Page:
8-hydroxy-2'-deoxyguanosine and cardiovascular disease: a systematic review

Curr Atheroscler Rep. 2014 Nov;16(11):452. doi: 10.1007/s11883-014-0452-y.


Oxidative stress due to an excess of reactive oxygen species (ROS) may play a role in the development and progression of cardiovascular disease (CVD). 8-hydroxy-2'-deoxyguanosine (8-OHdG) is a marker of oxidative DNA damage caused by ROS. This review aimed to assess the association between 8-OHdG and CVD by reviewing the literature. Studies in human subjects using either plasma or urine to determine 8-OHdG concentrations were surveyed. Eighteen relevant studies were found, of which 13 were case-control studies and five had a prospective design. Without exception, the case-control studies showed significant positive associations between 8-OHdG and CVD. In agreement, two prospective studies showed a significant association of 8-OHdG and heart failure. Furthermore, two prospective studies found a significant association between 8-OHdG and stroke, and finally, one prospective study showed a borderline significant (p = 0.08) association between coronary artery disease (CAD) patients developing a cardiac event and 8-OHdG concentrations. In conclusion, high levels of 8-OHdG in blood and urine are associated with atherosclerosis and heart failure, but further large prospective studies are needed to investigate 8-OHdG as a predictor for cardiovascular diseases.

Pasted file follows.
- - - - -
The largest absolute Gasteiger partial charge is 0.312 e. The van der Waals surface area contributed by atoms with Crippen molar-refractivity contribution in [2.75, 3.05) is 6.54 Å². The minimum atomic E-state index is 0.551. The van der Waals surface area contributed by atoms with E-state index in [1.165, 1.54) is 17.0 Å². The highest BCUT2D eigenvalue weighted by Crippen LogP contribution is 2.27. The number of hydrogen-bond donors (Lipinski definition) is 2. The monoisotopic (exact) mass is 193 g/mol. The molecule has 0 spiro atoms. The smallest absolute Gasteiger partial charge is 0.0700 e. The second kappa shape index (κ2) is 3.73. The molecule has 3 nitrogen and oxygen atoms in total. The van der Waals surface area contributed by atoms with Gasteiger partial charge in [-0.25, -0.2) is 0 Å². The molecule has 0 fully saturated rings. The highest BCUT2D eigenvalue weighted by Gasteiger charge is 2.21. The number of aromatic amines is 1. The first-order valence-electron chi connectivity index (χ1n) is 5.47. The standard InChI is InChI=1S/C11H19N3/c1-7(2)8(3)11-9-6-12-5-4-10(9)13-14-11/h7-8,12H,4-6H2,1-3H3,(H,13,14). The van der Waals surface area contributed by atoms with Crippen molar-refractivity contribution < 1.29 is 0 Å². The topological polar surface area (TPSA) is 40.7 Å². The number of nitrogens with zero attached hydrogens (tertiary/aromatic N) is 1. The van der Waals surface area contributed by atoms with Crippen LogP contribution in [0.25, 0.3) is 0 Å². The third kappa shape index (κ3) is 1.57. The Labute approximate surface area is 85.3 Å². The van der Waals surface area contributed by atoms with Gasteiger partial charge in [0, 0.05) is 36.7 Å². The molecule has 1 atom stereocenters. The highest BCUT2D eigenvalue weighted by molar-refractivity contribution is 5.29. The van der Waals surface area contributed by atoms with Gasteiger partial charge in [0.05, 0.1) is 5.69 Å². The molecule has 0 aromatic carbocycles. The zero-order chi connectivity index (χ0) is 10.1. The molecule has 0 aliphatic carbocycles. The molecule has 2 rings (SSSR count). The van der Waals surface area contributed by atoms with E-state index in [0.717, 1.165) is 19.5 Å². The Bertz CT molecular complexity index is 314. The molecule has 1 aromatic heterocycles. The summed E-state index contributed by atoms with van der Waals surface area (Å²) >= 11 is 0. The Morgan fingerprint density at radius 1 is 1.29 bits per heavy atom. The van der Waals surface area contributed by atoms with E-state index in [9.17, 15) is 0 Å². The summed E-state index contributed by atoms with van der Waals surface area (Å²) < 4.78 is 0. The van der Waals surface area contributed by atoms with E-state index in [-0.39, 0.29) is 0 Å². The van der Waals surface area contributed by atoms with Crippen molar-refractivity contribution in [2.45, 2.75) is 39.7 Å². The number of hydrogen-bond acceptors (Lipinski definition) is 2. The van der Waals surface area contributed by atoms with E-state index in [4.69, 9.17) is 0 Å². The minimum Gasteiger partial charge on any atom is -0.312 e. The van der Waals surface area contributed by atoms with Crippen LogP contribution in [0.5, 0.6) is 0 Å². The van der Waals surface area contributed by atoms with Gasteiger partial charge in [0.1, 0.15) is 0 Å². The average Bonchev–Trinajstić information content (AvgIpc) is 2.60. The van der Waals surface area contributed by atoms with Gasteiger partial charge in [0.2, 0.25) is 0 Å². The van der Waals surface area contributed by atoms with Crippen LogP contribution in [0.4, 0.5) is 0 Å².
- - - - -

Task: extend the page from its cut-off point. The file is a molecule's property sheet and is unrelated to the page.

Publication types

  • Review
  • Systematic Review

MeSH terms

  • 8-Hydroxy-2'-Deoxyguanosine
  • Cardiovascular Diseases / drug therapy*
  • Clinical Trials as Topic
  • DNA Damage
  • Deoxyguanosine / analogs & derivatives*
  • Deoxyguanosine / chemistry
  • Deoxyguanosine / therapeutic use
  • Humans
  • Oxidative Stress / drug effects*
  • Reactive Oxygen Species / metabolism*


  • Reactive Oxygen Species
  • 8-Hydroxy-2'-Deoxyguanosine
  • Deoxyguanosine